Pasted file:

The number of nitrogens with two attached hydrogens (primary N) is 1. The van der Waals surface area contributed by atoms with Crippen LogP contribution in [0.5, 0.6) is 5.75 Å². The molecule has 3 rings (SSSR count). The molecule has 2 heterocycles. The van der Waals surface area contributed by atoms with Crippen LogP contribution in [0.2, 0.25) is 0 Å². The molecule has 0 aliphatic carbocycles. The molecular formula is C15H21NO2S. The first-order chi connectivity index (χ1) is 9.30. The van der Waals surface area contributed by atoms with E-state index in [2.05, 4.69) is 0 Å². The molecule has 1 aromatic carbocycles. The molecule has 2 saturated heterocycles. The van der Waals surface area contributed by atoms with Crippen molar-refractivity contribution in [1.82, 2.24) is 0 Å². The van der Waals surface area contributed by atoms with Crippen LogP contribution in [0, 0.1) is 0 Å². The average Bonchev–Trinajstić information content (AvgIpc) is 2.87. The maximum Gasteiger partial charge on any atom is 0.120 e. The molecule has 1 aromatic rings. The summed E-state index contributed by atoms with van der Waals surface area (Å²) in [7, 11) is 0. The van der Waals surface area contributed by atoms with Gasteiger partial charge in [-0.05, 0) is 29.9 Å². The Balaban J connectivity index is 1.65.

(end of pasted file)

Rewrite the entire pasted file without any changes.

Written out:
The number of nitrogens with two attached hydrogens (primary N) is 1. The van der Waals surface area contributed by atoms with Crippen LogP contribution in [0.5, 0.6) is 5.75 Å². The molecule has 3 rings (SSSR count). The molecule has 2 heterocycles. The van der Waals surface area contributed by atoms with Crippen LogP contribution in [0.2, 0.25) is 0 Å². The molecule has 0 aliphatic carbocycles. The molecular formula is C15H21NO2S. The first-order chi connectivity index (χ1) is 9.30. The van der Waals surface area contributed by atoms with E-state index in [2.05, 4.69) is 0 Å². The molecule has 1 aromatic carbocycles. The molecule has 2 saturated heterocycles. The van der Waals surface area contributed by atoms with Crippen molar-refractivity contribution in [1.82, 2.24) is 0 Å². The van der Waals surface area contributed by atoms with Crippen LogP contribution in [0, 0.1) is 0 Å². The average Bonchev–Trinajstić information content (AvgIpc) is 2.87. The maximum Gasteiger partial charge on any atom is 0.120 e. The molecule has 1 aromatic rings. The summed E-state index contributed by atoms with van der Waals surface area (Å²) in [7, 11) is 0. The van der Waals surface area contributed by atoms with Gasteiger partial charge in [-0.05, 0) is 29.9 Å². The Balaban J connectivity index is 1.65.